As a teenager, I grew my hair long and smoked my share of weed; this would have been unacceptable. Eventually I fell in love with and married a Jewish woman I met in college, and together we had daughters and no sons. This would have been unfathomable.
I think I’m at peace with the differences between what he wanted for me and what I became instead — which are, let’s be clear, two points on a continuum of luck and privilege.
So here is the heresy, the thing you’re not supposed to say: I think I may have dodged a bullet. I suspect I may be less damaged for his not being there, for the fights we would have had but didn’t. For being allowed to mold myself, by chance and by aim, rather than being cut to fit the suit of a father’s expectations.
I never really rebelled; I didn’t have to. My mother, a working single mom, was too busy putting food on the table to try to actively manipulate my future; besides, that was supposed to have been her husband’s trip. She made vague noises about following the plans he’d laid out for me, which I ignored with the cocksure rudeness of an adolescent. Mostly my two sisters and I got a lot of love from her while understanding why we weren’t able to get a lot of time.
And if my father had remained alive? I have enough self-knowledge to know I probably would have knuckled under to his combination of charm, insistence, and anger. I would have allowed myself to be talked out of a foolhardy career in exchange for something more solid. I most likely would have gone to his choice of college, not mine, which means I would not have met my wife, which means I would be celebrating Father’s Day, if at all, with another woman and other children — one of those infinite parallel universes that shadow the lives we lead.
About those children, the two daughters I did have with the woman I did marry — they’re in their early twenties now and by far the best thing I have ever done or contributed to in my life. Like him, they’re strong and sure and far-seeing and funny. He would have loved them. Oh, my goodness, how Sturdy Burr would have loved his granddaughters.
And here’s where the theory breaks down, of course, because I’m definitely better and I hope they are, too, for my not having checked out early. Have my wife and I warped them in our fumbling attempts to mold them into the best people we think they could be? Hell, yes. We hand our neuroses forward in nature and nurture, like some complicated cosmic passing of the baton. With luck, the strides become more assured and less hobbled with each generation. We escape our families as much as we’re doomed and blessed to never be entirely free of them.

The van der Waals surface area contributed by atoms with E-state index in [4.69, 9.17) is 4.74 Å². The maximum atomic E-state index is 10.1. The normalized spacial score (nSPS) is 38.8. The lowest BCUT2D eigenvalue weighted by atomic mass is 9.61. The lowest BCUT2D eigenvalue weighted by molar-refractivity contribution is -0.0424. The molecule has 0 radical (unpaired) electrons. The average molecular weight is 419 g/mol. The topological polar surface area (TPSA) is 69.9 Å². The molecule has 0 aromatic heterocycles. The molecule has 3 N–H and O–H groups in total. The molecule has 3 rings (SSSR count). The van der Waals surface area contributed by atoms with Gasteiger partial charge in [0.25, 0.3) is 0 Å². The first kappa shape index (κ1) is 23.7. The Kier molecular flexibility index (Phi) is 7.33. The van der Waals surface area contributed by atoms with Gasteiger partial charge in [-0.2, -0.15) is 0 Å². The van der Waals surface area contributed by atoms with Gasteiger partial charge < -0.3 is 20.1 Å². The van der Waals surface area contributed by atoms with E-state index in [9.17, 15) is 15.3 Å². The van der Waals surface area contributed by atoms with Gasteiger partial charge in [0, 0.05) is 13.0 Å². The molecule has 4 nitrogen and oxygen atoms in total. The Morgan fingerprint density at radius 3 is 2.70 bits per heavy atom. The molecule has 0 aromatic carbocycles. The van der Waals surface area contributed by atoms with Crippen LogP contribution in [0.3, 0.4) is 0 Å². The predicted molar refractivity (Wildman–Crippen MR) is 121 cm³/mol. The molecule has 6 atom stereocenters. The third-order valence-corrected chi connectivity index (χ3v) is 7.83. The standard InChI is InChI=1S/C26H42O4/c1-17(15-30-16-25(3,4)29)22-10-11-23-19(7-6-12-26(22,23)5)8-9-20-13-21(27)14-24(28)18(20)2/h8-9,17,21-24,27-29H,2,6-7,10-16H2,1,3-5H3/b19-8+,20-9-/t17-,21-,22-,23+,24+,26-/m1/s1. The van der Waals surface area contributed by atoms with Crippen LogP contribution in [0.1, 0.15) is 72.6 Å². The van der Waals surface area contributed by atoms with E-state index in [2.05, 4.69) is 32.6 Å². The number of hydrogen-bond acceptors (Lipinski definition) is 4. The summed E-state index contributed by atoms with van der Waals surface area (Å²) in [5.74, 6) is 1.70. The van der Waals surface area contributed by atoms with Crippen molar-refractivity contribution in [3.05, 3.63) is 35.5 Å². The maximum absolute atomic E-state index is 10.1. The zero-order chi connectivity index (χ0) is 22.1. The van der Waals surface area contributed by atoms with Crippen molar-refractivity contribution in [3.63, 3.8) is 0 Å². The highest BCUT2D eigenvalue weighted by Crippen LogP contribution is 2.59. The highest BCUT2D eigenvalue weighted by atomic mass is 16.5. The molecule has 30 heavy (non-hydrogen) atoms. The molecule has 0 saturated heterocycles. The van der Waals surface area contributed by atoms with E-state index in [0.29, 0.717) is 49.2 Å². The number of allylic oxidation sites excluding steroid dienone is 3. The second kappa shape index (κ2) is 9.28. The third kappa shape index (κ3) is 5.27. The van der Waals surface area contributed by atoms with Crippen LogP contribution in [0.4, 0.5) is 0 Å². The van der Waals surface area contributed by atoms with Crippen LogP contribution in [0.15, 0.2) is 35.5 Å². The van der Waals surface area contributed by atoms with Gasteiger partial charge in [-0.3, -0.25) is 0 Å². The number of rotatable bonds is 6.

This week, The Boston Globe moves out of its longtime Dorchester headquarters into new offices downtown — at 53 State St. To me, it’s a homecoming, even if the building itself is much different than the one in which my dad worked. (Aspects of the old structure have been retained, I understand). I’d like to think my father would laugh that I finally got something right. I’d like to think I’m somehow overlapping with him across the decades, a piece of tracing paper atop a faded original.
And I think I’m at peace with the differences between what he wanted for me and what I became instead — which are, let’s be clear, two points on a continuum of luck and privilege. Turning 58, one year older than he was when he died, was a big deal for me a while back; to quote Loudon Wainwright III, I’m “older than my old man now.” That’s a kind of freedom, however complicated, however rueful.
And of course I get it when I look at my daughters, racing ahead of me with their long, grown-up legs. I finally understand what I missed with him, and he with me, by seeing what they and I have had with each other and with their mother — the love and the fights, the laughter and the growing. And so, this once, I will say Happy Father’s Day to my dad. And I will say Happy Father’s Day to me.Sturtevant Tice Burr can be reached at firstname.lastname@example.org. Follow him on Twitter @tyburr.